Start-ups and Employment Generation


Entrepreneurship has long been seen as a source of job creation fuel. In the case of start-ups, this position as an employer creates jobs in modest increments. However, when a start-up matures into a growth stage and eventually matures into a well-established firm, the number of jobs produced increases exponentially.

Over the past several years, India has undergone a start-ups movement of sorts, where more and more brilliant and determined individuals are taking up the challenge of entrepreneurship. In 2018, 1200 new companies were founded in India, the largest number in a single year in the country’s history. The government’s supporting policies and the availability of financial assistance from both public and private financing bodies have fuelled this rise.

The recognized start-ups have contributed significantly to job creation, with 5,49,842 jobs reported by 48,093 start-ups with an average number of 11 employees per start-up. About 1.7 lakh jobs were created by recognized start-ups in the 2020-2021 period alone.[1]

Sectors generating significant Employment

By virtue of their development and start-up formation, several of the sectors are at the forefront of contributing to employment creation:

  • Information Technology: Despite the fact that COVID caused an economic crisis, the IT industry has constantly created jobs. The Indian tech sector is likely to generate 1.38 lakh jobs in FY21, according to a report by NASSCOM. Surprisingly, the number of start-ups in the IT industry is constantly high. According to NASSCOM Report, over 1,600 start-ups were created in FY21, resulting in more job possibilities.[2]
  • E-commerce: As online shopping becomes more popular, new businesses will emerge, and current ones will expand, leading in the creation of additional jobs. During the Christmas season in 2020, online businesses like as Amazon and Flipkart produced $4.1 billion in sales, up from $2.7 billion in 2019. In 2021, the industry is predicted to generate 300,000 jobs.[3]
  • Healthcare: According to the National Skill Development Corporation (NSDC), the healthcare industry will add 7.5 million jobs by 2022.[4] However there has been a substantial demand-supply mismatch in this sector because of the increased demand for healthcare services during the pandemic. Furthermore, the event demonstrated that much work need to be done in order to create a more resilient healthcare environment.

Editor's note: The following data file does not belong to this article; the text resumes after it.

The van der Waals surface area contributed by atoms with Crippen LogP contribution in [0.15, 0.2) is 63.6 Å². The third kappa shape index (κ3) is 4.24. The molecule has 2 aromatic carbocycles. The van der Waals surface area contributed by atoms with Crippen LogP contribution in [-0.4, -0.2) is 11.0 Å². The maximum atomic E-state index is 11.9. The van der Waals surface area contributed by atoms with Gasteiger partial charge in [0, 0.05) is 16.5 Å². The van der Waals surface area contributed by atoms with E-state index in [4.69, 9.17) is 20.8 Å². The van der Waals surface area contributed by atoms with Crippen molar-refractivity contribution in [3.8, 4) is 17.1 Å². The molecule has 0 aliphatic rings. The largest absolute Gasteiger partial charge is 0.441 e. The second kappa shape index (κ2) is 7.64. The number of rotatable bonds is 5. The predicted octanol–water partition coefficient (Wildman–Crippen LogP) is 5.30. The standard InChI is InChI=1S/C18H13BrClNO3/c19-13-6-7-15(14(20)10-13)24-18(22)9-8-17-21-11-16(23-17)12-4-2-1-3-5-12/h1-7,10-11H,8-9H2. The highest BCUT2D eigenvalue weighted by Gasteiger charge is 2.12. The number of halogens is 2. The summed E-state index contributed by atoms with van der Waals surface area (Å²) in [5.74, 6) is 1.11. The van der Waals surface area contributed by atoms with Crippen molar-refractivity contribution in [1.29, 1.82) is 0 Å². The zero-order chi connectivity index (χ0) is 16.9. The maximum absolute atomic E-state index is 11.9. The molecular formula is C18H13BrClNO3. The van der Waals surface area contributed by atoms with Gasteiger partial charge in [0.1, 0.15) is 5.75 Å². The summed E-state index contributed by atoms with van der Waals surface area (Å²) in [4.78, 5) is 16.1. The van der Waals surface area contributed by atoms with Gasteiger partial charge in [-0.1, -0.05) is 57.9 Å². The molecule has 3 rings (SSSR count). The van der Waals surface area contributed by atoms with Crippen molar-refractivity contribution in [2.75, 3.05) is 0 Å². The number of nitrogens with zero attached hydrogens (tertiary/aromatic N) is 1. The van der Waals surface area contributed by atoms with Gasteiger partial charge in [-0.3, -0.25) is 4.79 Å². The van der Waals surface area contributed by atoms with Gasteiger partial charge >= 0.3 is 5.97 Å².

Start-ups and Employment Benefits

  • Byjus is currently a decacorn EdTech start-up that has gained huge popularity in the recent times. While recently acquiring coding learning platform WhiteHat Jr it created 20,000 job opportunities. Furthermore, edtech platforms have been on a hiring spree, onboarding more than 11,000 women, all of whom are working from home.
  • The commencement of the COVID-19 pandemic also resulted in reverse migration, with thousands of trained professionals returning to their hometowns, which are mostly in semi-urban or rural regions. This brought in the notion of work from home. Most start-ups have shifted to the virtual mode granting the employees to work from any remote location. Further on account of being virtual, opportunities were provided to candidates living in distant villages and remote locations, hence creating a more cogent employment market.


In the same way that industries like IT and telecom produced jobs in the 1990s and the following decade, start-ups may emerge as the white knight in terms of job creation. All governments in the country must encourage start-ups by providing policy and implementation assistance. The nicest thing about tech-driven start-ups is that, unlike conventional sectors, they don’t require as much infrastructural assistance in terms of purchasing land, water, and power. The government should take a position on the periphery and lend a hand.



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